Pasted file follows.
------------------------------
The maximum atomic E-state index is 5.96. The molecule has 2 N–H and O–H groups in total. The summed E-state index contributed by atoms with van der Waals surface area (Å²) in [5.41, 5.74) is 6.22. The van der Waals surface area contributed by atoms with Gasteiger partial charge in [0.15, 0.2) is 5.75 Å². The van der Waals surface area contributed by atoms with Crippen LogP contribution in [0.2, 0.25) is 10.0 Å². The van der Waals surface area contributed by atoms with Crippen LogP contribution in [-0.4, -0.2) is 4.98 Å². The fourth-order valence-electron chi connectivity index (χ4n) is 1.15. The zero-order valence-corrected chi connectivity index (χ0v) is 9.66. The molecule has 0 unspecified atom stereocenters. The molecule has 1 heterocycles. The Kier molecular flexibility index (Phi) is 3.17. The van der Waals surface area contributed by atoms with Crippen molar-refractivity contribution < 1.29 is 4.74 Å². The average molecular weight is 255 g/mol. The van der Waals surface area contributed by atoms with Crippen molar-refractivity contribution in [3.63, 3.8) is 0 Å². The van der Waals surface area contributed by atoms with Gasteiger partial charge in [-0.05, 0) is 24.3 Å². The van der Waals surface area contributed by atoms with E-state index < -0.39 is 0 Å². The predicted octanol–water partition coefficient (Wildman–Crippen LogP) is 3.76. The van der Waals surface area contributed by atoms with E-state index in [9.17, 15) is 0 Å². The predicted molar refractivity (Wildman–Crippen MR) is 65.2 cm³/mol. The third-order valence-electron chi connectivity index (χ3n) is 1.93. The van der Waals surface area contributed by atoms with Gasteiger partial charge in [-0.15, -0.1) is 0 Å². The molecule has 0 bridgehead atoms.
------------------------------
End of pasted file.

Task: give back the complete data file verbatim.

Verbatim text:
The maximum atomic E-state index is 5.96. The molecule has 2 N–H and O–H groups in total. The summed E-state index contributed by atoms with van der Waals surface area (Å²) in [5.41, 5.74) is 6.22. The van der Waals surface area contributed by atoms with Gasteiger partial charge in [0.15, 0.2) is 5.75 Å². The van der Waals surface area contributed by atoms with Crippen LogP contribution in [0.2, 0.25) is 10.0 Å². The van der Waals surface area contributed by atoms with Crippen LogP contribution in [-0.4, -0.2) is 4.98 Å². The fourth-order valence-electron chi connectivity index (χ4n) is 1.15. The zero-order valence-corrected chi connectivity index (χ0v) is 9.66. The molecule has 0 unspecified atom stereocenters. The molecule has 1 heterocycles. The Kier molecular flexibility index (Phi) is 3.17. The van der Waals surface area contributed by atoms with Crippen molar-refractivity contribution < 1.29 is 4.74 Å². The average molecular weight is 255 g/mol. The van der Waals surface area contributed by atoms with Crippen molar-refractivity contribution in [3.63, 3.8) is 0 Å². The van der Waals surface area contributed by atoms with Gasteiger partial charge in [-0.05, 0) is 24.3 Å². The van der Waals surface area contributed by atoms with E-state index < -0.39 is 0 Å². The predicted octanol–water partition coefficient (Wildman–Crippen LogP) is 3.76. The van der Waals surface area contributed by atoms with E-state index in [9.17, 15) is 0 Å². The predicted molar refractivity (Wildman–Crippen MR) is 65.2 cm³/mol. The third-order valence-electron chi connectivity index (χ3n) is 1.93. The van der Waals surface area contributed by atoms with Gasteiger partial charge in [-0.15, -0.1) is 0 Å². The molecule has 0 bridgehead atoms.